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The Dysfunctional Family Affair That Poisoned Arizona Coyotes

  • Alex Meruelo Jr.’s power played a major part in the team’s undoing.
  • ‘He was involved in everything, all the decision-making,’ a former employee says.
Coyotes owner Alex Meruelo speaks to the media at a press conference announcing his new ownership of the Coyotes at Gila River Arena in Glendale on July 31, 2019. Alex Meruelo
Thomas Hawthorne/The Republic
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The Arizona Coyotes needed a savior after more than two decades of distress. Instead, they got Alex Meruelo. 

The owner of the now defunct franchise came to Phoenix to cement a future for professional hockey in the desert, but the era has ended in calamity as the billionaire businessman walked away in June. As more details surface from former employees, Meruelo (above) has sealed a legacy of an almost unfathomable level of dysfunction and mismanagement. The saga has thrust him into the ranks of worst owners in professional sports history. And his son also quietly played his own part, making the organization’s downfall a family affair. 

Meruelo, who purchased the team for $300 million in 2019, is a billionaire—but he managed the Coyotes like he was the head of a private equity firm with a distressed asset. Financial obligations were left unaddressed as he tried to renegotiate commitments including paying the team’s travel costs and reimbursing area vendors, a team that already ranked in the bottom-third in player salary commitments sank further, and his gruff nature irked local political leaders and fellow NHL owners alike.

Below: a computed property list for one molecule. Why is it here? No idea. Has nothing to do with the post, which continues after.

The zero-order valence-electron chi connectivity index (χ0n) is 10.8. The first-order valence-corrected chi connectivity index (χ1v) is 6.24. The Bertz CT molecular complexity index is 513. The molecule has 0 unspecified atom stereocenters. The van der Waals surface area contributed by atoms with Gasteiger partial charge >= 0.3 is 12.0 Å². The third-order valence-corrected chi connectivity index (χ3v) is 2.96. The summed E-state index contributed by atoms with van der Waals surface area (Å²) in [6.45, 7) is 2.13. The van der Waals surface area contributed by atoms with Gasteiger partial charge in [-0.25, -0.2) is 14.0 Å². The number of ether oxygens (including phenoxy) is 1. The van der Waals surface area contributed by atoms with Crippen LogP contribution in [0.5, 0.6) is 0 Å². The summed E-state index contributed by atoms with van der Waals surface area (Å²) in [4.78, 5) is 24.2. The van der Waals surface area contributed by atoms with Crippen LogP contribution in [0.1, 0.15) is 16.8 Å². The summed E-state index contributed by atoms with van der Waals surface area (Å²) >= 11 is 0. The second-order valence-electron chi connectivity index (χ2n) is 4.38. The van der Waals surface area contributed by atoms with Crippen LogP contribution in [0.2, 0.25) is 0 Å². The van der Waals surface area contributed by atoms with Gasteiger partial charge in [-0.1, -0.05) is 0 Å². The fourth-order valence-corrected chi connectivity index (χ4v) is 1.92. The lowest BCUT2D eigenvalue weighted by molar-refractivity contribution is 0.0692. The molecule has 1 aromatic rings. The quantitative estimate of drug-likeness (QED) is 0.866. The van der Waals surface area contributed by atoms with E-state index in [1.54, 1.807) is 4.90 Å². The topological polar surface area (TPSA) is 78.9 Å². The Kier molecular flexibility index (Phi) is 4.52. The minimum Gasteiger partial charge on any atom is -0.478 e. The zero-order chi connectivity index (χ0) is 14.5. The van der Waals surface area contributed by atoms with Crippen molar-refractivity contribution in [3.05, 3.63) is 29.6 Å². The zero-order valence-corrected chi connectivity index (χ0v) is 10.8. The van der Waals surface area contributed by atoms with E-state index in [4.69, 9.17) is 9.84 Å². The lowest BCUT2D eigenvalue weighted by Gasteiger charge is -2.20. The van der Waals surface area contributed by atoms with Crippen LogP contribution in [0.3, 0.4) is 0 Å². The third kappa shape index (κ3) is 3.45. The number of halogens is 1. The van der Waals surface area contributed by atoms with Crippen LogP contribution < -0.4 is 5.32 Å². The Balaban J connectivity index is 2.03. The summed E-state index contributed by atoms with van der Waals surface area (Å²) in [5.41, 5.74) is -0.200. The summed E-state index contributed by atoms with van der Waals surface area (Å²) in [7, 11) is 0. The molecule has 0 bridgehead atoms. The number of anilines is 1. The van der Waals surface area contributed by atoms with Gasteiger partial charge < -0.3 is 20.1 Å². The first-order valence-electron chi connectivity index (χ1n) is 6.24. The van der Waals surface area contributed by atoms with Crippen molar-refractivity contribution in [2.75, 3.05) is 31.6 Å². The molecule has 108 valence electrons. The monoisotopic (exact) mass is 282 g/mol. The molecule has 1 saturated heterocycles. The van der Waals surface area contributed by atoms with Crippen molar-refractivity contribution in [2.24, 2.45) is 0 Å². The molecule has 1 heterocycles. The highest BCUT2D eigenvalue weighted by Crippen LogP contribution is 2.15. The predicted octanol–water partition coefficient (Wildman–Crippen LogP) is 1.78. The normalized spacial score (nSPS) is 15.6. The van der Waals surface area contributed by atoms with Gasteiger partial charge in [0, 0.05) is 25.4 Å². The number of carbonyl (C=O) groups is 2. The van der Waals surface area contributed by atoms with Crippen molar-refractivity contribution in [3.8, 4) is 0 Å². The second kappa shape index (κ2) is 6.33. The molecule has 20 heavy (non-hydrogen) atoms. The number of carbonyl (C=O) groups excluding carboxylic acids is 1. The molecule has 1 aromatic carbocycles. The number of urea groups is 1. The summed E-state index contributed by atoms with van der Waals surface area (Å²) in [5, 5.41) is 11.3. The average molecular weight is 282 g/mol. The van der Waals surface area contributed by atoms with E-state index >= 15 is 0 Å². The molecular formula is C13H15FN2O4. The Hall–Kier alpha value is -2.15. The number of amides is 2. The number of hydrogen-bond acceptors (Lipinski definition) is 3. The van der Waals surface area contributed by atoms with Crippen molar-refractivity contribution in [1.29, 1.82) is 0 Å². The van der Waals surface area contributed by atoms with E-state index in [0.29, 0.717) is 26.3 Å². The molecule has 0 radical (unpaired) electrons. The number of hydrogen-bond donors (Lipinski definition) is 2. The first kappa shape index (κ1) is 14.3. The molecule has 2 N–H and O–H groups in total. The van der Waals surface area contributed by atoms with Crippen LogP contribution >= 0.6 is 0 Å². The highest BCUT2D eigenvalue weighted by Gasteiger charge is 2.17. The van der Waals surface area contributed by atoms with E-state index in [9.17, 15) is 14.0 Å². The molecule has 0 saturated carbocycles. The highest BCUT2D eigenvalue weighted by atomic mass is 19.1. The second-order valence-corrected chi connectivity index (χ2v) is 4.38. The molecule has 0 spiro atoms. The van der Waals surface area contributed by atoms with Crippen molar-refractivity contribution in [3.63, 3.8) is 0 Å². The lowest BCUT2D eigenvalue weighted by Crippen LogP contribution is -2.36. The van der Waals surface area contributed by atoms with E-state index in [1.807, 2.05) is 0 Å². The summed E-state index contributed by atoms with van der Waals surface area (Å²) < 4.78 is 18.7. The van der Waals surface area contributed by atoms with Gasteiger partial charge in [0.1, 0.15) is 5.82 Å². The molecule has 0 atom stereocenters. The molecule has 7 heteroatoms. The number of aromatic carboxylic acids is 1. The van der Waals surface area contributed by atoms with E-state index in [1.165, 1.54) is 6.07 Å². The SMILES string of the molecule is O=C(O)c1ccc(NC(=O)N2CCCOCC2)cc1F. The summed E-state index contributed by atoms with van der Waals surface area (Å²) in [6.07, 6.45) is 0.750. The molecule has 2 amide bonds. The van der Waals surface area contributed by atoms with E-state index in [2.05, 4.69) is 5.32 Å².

“He wasn’t paying bills,” says one former team employee who spoke to Front Office Sports on condition of anonymity. “He can deny it all he wants, but that stuff is true. His reputation was horrible. No one wanted to work with him. He didn’t treat employees very well and he was just a cheap ass. That was the reality of the situation.”

After years of strife under six prior primary owners, the Coyotes required a hands-on approach to reassure fans and area politicians that Meruelo had a vision (and the money) to stabilize the franchise. But multiple former employees describe Meruelo as an absentee owner.

The most active and vocal presence, instead, came from another member of the organization.

Alex Meruelo Jr., who graduated from USC weeks before his father purchased the team, was quickly promoted through the ranks of the Coyotes organization. Within a couple of years, he would soon have a say on business across several arms of the franchise, including player personnel decisions. According to former employees who spoke to FOS, Meruelo Jr. had a larger role in the team’s day-to-day operations than he did.

Although the sources say some staffers held their ground against Meruelo Jr., including general manager Bill Armstrong, many others found themselves overruled. Desperate employees went to the top to appeal for intervention. 

“Numerous people told his dad how bad his son was, but [Meruelo Sr.] had blind faith, blind trust, or blind love for his son,” one former employee says. “He responded by saying that it was his [Meruelo Jr.’s] team and [his son] was the reason he bought the team. All Jr. cared about was lifestyle and fashion.”